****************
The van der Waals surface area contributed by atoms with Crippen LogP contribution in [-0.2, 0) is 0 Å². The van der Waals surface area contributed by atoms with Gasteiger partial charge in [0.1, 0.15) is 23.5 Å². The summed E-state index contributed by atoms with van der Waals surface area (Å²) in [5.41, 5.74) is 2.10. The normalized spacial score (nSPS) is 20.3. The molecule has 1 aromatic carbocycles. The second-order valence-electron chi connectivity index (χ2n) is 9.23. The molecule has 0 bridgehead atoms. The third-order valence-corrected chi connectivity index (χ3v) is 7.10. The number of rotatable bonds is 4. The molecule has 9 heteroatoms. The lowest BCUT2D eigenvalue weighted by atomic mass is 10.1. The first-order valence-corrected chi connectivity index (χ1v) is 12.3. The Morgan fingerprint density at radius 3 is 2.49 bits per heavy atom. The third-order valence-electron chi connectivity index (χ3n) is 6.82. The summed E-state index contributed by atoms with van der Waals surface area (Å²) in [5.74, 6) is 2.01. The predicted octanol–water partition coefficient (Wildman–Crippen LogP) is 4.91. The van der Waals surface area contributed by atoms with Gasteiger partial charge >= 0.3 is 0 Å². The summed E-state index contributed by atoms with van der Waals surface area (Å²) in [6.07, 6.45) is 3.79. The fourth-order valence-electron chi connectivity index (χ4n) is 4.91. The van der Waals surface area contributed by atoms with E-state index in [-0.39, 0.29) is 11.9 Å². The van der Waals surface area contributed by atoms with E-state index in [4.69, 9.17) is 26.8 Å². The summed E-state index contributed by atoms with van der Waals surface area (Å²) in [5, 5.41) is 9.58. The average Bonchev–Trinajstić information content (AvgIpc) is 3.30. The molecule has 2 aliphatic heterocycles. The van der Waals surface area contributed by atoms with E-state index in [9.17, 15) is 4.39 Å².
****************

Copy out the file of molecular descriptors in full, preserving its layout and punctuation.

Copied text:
The van der Waals surface area contributed by atoms with Crippen LogP contribution in [-0.2, 0) is 0 Å². The van der Waals surface area contributed by atoms with Gasteiger partial charge in [0.1, 0.15) is 23.5 Å². The summed E-state index contributed by atoms with van der Waals surface area (Å²) in [5.41, 5.74) is 2.10. The normalized spacial score (nSPS) is 20.3. The molecule has 1 aromatic carbocycles. The second-order valence-electron chi connectivity index (χ2n) is 9.23. The molecule has 0 bridgehead atoms. The third-order valence-corrected chi connectivity index (χ3v) is 7.10. The number of rotatable bonds is 4. The molecule has 9 heteroatoms. The lowest BCUT2D eigenvalue weighted by atomic mass is 10.1. The first-order valence-corrected chi connectivity index (χ1v) is 12.3. The Morgan fingerprint density at radius 3 is 2.49 bits per heavy atom. The third-order valence-electron chi connectivity index (χ3n) is 6.82. The summed E-state index contributed by atoms with van der Waals surface area (Å²) in [5.74, 6) is 2.01. The predicted octanol–water partition coefficient (Wildman–Crippen LogP) is 4.91. The van der Waals surface area contributed by atoms with Gasteiger partial charge >= 0.3 is 0 Å². The summed E-state index contributed by atoms with van der Waals surface area (Å²) in [6.07, 6.45) is 3.79. The fourth-order valence-electron chi connectivity index (χ4n) is 4.91. The van der Waals surface area contributed by atoms with E-state index in [-0.39, 0.29) is 11.9 Å². The van der Waals surface area contributed by atoms with E-state index in [4.69, 9.17) is 26.8 Å². The summed E-state index contributed by atoms with van der Waals surface area (Å²) in [5, 5.41) is 9.58. The average Bonchev–Trinajstić information content (AvgIpc) is 3.30. The molecule has 2 aliphatic heterocycles. The van der Waals surface area contributed by atoms with E-state index in [9.17, 15) is 4.39 Å².